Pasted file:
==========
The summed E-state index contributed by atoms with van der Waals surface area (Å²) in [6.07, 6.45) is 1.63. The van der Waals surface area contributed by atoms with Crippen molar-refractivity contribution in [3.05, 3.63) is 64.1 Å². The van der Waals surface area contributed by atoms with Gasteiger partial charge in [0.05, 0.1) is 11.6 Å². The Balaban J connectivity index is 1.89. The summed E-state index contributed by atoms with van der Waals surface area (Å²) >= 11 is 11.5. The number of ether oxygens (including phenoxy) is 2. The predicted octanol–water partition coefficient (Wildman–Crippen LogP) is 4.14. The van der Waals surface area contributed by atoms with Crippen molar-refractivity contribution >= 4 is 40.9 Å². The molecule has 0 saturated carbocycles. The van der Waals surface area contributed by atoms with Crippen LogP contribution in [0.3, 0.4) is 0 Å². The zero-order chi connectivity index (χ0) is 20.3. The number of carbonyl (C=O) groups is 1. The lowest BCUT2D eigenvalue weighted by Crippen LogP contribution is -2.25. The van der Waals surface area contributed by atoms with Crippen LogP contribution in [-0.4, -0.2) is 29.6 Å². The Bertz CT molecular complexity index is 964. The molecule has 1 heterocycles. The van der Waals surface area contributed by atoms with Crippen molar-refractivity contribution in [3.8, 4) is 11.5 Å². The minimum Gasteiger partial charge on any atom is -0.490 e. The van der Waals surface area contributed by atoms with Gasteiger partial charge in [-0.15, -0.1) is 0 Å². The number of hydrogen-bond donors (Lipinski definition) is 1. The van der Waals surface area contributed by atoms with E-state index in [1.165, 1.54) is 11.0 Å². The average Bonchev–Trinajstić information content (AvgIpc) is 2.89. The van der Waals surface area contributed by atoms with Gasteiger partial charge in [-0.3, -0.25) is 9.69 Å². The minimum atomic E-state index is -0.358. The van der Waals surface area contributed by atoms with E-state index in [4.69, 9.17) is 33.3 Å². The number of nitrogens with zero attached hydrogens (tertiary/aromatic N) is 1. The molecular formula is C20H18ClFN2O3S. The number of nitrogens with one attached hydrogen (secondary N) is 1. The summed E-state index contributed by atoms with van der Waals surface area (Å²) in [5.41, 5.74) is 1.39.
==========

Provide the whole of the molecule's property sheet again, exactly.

The summed E-state index contributed by atoms with van der Waals surface area (Å²) in [6.07, 6.45) is 1.63. The van der Waals surface area contributed by atoms with Crippen molar-refractivity contribution in [3.05, 3.63) is 64.1 Å². The van der Waals surface area contributed by atoms with Gasteiger partial charge in [0.05, 0.1) is 11.6 Å². The Balaban J connectivity index is 1.89. The summed E-state index contributed by atoms with van der Waals surface area (Å²) >= 11 is 11.5. The number of ether oxygens (including phenoxy) is 2. The predicted octanol–water partition coefficient (Wildman–Crippen LogP) is 4.14. The van der Waals surface area contributed by atoms with Crippen molar-refractivity contribution >= 4 is 40.9 Å². The molecule has 0 saturated carbocycles. The van der Waals surface area contributed by atoms with Crippen LogP contribution in [0.3, 0.4) is 0 Å². The zero-order chi connectivity index (χ0) is 20.3. The number of carbonyl (C=O) groups is 1. The lowest BCUT2D eigenvalue weighted by Crippen LogP contribution is -2.25. The van der Waals surface area contributed by atoms with Crippen LogP contribution in [-0.4, -0.2) is 29.6 Å². The Bertz CT molecular complexity index is 964. The molecule has 1 heterocycles. The van der Waals surface area contributed by atoms with Crippen molar-refractivity contribution in [3.8, 4) is 11.5 Å². The minimum Gasteiger partial charge on any atom is -0.490 e. The van der Waals surface area contributed by atoms with Gasteiger partial charge in [-0.15, -0.1) is 0 Å². The number of hydrogen-bond donors (Lipinski definition) is 1. The van der Waals surface area contributed by atoms with E-state index in [1.165, 1.54) is 11.0 Å². The average Bonchev–Trinajstić information content (AvgIpc) is 2.89. The van der Waals surface area contributed by atoms with Gasteiger partial charge in [-0.3, -0.25) is 9.69 Å². The minimum atomic E-state index is -0.358. The van der Waals surface area contributed by atoms with E-state index in [4.69, 9.17) is 33.3 Å². The number of nitrogens with zero attached hydrogens (tertiary/aromatic N) is 1. The molecular formula is C20H18ClFN2O3S. The number of nitrogens with one attached hydrogen (secondary N) is 1. The summed E-state index contributed by atoms with van der Waals surface area (Å²) in [5.41, 5.74) is 1.39.